# How to calculate rigid fork replacement for suspension one?

Let's say I am reading spec for 29er with suspension fork and I would like to calculate replacement parameters for rigid one. Calculation is needed because I don't want to change geometry after replacement -- so the rigid fork should feel (in sense of geometry) as locked in neutral position suspension fork.

How to do the calculation, what parameters are important? Example:

"Custom SR Suntour XCT 29, w/ custom Multi-Circuit Damping, alloy lowers, coil/MCU spring, Hi-Ten 28mm stanchions, 1-1/8" steerer, hydraulic lockout w/ preload adjust, disc mount, 100mm travel"

(text from Specialized Rockhopper 29).

Background 1: I want to do calculations before I buy the bike to avoid situation, that I am buying popular bike but there is no rigid fork replacement (or it is very hard to get).

Background 2: In reality I wanted to buy fitness bike (100% rigid, disc brakes, 700C) and mount wider tires (2"). After some query it appears that all fitness bikes (like Trek 7.2 FX, Cube Hyde, etc) have so little space that you can fit 1.75" tire max (Kross Seto). I found only single bike so far with frame for wider tires (Sulry Ogre), but it is out of reach for me (Poland). So I see no other option as do more expensive replacement -- instead of buying fixed fork bike and replacing tires, buying 29er and replacing fork.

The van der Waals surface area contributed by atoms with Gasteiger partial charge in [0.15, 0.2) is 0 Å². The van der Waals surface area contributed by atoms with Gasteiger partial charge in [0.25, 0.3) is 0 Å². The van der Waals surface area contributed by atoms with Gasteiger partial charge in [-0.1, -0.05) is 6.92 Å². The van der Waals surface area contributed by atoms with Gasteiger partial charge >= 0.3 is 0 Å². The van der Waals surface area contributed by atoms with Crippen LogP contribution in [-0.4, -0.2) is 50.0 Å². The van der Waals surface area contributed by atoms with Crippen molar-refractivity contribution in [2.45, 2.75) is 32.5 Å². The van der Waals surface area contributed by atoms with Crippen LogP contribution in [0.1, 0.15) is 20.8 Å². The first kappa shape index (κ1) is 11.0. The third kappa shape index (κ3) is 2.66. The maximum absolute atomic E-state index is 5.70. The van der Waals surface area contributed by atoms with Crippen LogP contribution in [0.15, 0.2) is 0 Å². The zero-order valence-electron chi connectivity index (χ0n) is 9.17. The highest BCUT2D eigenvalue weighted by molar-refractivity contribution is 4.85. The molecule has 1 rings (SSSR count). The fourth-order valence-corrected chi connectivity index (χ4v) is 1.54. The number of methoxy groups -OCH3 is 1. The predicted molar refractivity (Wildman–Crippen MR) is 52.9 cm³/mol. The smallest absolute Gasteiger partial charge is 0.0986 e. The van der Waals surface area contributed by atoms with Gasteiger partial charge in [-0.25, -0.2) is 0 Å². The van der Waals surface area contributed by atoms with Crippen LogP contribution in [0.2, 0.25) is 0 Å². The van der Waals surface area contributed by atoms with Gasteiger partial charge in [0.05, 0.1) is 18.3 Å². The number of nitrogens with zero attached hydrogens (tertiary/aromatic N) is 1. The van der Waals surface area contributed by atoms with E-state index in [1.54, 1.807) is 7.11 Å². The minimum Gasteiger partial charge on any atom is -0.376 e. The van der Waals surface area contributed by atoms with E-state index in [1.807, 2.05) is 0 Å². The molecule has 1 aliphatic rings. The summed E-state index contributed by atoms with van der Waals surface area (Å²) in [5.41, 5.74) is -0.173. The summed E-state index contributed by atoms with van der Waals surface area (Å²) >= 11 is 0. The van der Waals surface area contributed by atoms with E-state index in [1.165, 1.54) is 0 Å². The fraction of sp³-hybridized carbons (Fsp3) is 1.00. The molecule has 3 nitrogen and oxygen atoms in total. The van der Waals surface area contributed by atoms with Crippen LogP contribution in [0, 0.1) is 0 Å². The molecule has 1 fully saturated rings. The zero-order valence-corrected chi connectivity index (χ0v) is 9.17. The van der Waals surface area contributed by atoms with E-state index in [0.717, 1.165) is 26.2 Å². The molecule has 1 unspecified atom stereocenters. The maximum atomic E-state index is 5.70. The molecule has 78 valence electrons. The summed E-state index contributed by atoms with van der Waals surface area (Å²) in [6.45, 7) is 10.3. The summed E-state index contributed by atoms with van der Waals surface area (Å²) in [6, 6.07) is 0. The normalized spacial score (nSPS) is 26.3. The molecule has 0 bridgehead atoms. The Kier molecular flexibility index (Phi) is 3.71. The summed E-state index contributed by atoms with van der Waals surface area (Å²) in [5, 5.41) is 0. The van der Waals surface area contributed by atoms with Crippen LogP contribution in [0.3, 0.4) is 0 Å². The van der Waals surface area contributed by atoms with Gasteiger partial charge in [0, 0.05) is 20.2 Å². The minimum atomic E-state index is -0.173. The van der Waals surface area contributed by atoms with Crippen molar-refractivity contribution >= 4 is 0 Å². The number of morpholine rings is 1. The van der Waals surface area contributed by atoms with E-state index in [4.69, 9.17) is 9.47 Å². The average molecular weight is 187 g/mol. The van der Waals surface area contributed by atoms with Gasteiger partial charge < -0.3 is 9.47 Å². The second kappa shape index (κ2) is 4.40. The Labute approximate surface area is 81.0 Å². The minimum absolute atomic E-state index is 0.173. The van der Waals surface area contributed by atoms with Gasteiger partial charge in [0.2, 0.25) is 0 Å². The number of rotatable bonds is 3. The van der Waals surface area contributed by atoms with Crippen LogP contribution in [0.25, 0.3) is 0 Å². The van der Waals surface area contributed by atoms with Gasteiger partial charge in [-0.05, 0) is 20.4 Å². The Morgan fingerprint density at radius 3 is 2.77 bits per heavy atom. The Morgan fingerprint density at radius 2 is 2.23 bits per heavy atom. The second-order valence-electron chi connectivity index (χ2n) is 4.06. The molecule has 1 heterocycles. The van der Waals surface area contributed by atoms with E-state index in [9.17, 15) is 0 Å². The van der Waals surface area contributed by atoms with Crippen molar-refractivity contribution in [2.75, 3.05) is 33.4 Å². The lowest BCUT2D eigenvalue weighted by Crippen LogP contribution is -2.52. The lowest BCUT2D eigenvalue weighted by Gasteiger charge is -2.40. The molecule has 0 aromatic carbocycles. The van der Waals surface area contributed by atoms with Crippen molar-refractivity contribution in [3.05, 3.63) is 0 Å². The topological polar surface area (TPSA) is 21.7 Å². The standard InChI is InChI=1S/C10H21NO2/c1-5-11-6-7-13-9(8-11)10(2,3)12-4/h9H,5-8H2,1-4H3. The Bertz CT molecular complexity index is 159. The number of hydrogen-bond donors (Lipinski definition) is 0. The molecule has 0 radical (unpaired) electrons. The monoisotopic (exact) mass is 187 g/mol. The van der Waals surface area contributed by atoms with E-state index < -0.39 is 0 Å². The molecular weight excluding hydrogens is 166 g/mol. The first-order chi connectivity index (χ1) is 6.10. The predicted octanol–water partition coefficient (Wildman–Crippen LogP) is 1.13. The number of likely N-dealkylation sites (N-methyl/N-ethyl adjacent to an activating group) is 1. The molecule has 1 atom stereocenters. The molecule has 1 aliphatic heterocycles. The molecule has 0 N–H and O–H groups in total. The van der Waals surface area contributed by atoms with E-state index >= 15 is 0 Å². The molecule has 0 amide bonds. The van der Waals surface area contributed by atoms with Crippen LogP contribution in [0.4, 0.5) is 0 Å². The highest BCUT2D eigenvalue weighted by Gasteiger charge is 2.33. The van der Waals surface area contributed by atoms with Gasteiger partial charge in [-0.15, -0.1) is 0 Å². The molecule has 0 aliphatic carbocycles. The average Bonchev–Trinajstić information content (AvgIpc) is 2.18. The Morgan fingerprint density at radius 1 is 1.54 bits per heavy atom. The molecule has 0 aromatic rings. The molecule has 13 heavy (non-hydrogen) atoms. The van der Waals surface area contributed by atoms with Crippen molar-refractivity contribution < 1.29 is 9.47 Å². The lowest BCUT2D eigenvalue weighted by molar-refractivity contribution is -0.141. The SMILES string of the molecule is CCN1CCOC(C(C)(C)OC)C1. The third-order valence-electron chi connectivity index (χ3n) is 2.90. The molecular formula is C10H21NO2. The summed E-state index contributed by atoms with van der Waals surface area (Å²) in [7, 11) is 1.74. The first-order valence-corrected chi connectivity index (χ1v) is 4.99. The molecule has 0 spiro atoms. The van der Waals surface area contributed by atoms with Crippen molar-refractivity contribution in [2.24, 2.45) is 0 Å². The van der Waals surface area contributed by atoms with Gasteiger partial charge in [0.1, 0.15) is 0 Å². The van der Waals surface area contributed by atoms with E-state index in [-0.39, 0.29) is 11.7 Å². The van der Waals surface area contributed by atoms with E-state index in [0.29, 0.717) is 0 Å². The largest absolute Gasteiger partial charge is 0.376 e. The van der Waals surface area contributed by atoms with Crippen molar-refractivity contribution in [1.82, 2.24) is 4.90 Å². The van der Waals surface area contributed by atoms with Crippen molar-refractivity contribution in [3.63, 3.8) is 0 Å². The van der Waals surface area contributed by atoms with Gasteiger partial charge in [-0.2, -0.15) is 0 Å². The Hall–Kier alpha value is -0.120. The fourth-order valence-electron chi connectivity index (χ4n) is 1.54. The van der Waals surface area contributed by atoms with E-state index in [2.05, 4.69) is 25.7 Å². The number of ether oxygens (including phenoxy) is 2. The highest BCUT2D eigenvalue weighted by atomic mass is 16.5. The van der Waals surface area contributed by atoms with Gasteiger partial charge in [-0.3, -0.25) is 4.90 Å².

• This seems all a bit weird - if you want a fitness bike, why do you want 2" tires? Also, why not pick up an old rigid mountain bike (like an 80's or 90's rockhopper) and use 26" wheels and put a 2 inch tire on that, if you want 2 inch tires for some reason? Mar 10, 2015 at 12:47
• I have seen this calculation done with a hacksaw Mar 10, 2015 at 13:18
• @Batman, it is like asking why do you want black bicycle, when white are available. My personal preference is 700C wheels plus 2" tires (I already have 26" bike with 2.35" tires). Mar 10, 2015 at 14:12
• @PeteH Really? Please explain how you measure with a hacksaw? Or how this a hacksaw is a solution to the problem? Mar 11, 2015 at 0:25